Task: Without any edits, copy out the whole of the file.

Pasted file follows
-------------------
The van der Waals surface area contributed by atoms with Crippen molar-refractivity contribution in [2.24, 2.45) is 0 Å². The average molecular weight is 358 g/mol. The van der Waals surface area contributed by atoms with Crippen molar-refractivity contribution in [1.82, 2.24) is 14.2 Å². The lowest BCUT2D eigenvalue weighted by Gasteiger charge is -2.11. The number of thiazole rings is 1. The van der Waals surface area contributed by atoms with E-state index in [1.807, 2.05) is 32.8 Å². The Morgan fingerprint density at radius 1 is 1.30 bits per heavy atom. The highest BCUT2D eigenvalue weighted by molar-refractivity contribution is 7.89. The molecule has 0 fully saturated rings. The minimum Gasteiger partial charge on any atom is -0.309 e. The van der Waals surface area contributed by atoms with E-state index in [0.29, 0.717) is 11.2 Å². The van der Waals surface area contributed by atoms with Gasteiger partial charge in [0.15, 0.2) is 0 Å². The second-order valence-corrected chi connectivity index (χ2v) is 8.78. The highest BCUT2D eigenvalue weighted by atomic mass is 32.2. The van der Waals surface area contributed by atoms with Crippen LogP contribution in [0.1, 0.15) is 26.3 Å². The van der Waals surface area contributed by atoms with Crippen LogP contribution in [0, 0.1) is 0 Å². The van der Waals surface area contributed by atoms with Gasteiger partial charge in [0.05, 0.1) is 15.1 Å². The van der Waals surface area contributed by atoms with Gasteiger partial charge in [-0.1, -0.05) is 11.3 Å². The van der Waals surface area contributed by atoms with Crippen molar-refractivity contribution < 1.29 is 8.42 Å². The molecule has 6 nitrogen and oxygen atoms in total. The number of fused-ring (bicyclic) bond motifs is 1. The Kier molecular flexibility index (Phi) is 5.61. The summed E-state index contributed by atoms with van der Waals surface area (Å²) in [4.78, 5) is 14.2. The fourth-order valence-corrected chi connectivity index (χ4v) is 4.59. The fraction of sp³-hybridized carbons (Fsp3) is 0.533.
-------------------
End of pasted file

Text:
The van der Waals surface area contributed by atoms with Crippen molar-refractivity contribution in [2.24, 2.45) is 0 Å². The average molecular weight is 358 g/mol. The van der Waals surface area contributed by atoms with Crippen molar-refractivity contribution in [1.82, 2.24) is 14.2 Å². The lowest BCUT2D eigenvalue weighted by Gasteiger charge is -2.11. The number of thiazole rings is 1. The van der Waals surface area contributed by atoms with E-state index in [1.807, 2.05) is 32.8 Å². The Morgan fingerprint density at radius 1 is 1.30 bits per heavy atom. The highest BCUT2D eigenvalue weighted by molar-refractivity contribution is 7.89. The molecule has 0 fully saturated rings. The minimum Gasteiger partial charge on any atom is -0.309 e. The van der Waals surface area contributed by atoms with E-state index in [0.29, 0.717) is 11.2 Å². The van der Waals surface area contributed by atoms with Gasteiger partial charge in [0.15, 0.2) is 0 Å². The second-order valence-corrected chi connectivity index (χ2v) is 8.78. The highest BCUT2D eigenvalue weighted by atomic mass is 32.2. The van der Waals surface area contributed by atoms with Crippen LogP contribution in [0.1, 0.15) is 26.3 Å². The van der Waals surface area contributed by atoms with Crippen LogP contribution in [0, 0.1) is 0 Å². The van der Waals surface area contributed by atoms with Gasteiger partial charge in [0.05, 0.1) is 15.1 Å². The van der Waals surface area contributed by atoms with Gasteiger partial charge in [-0.1, -0.05) is 11.3 Å². The van der Waals surface area contributed by atoms with Crippen molar-refractivity contribution < 1.29 is 8.42 Å². The molecule has 6 nitrogen and oxygen atoms in total. The number of fused-ring (bicyclic) bond motifs is 1. The Kier molecular flexibility index (Phi) is 5.61. The summed E-state index contributed by atoms with van der Waals surface area (Å²) in [4.78, 5) is 14.2. The fourth-order valence-corrected chi connectivity index (χ4v) is 4.59. The fraction of sp³-hybridized carbons (Fsp3) is 0.533.